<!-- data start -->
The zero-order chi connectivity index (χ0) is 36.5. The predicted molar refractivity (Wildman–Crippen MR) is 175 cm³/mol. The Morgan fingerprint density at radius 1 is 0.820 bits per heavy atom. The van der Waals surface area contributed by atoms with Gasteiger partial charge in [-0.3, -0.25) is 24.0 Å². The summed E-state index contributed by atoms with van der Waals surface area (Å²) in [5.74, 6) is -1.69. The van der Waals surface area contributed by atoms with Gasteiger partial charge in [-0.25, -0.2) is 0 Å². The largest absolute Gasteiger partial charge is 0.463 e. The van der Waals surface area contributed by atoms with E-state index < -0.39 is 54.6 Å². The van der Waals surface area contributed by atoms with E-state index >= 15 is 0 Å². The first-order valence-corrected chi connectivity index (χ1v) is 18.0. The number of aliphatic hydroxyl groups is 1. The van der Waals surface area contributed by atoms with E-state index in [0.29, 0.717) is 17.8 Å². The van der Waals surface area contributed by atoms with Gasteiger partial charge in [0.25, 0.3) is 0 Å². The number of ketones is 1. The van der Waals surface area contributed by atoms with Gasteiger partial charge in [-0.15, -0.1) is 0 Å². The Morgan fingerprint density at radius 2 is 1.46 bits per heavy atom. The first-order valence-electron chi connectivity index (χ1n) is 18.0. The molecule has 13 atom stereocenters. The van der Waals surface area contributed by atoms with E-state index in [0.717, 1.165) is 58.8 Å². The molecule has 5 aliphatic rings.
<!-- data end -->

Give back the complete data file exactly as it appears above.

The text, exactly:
The zero-order chi connectivity index (χ0) is 36.5. The predicted molar refractivity (Wildman–Crippen MR) is 175 cm³/mol. The Morgan fingerprint density at radius 1 is 0.820 bits per heavy atom. The van der Waals surface area contributed by atoms with Gasteiger partial charge in [-0.3, -0.25) is 24.0 Å². The summed E-state index contributed by atoms with van der Waals surface area (Å²) in [5.74, 6) is -1.69. The van der Waals surface area contributed by atoms with Gasteiger partial charge in [-0.25, -0.2) is 0 Å². The largest absolute Gasteiger partial charge is 0.463 e. The van der Waals surface area contributed by atoms with E-state index < -0.39 is 54.6 Å². The van der Waals surface area contributed by atoms with E-state index >= 15 is 0 Å². The first-order valence-corrected chi connectivity index (χ1v) is 18.0. The number of aliphatic hydroxyl groups is 1. The van der Waals surface area contributed by atoms with E-state index in [0.29, 0.717) is 17.8 Å². The van der Waals surface area contributed by atoms with Gasteiger partial charge in [0.25, 0.3) is 0 Å². The number of ketones is 1. The van der Waals surface area contributed by atoms with Gasteiger partial charge in [-0.15, -0.1) is 0 Å². The Morgan fingerprint density at radius 2 is 1.46 bits per heavy atom. The first-order valence-electron chi connectivity index (χ1n) is 18.0. The molecule has 13 atom stereocenters. The van der Waals surface area contributed by atoms with E-state index in [0.717, 1.165) is 58.8 Å². The molecule has 5 aliphatic rings.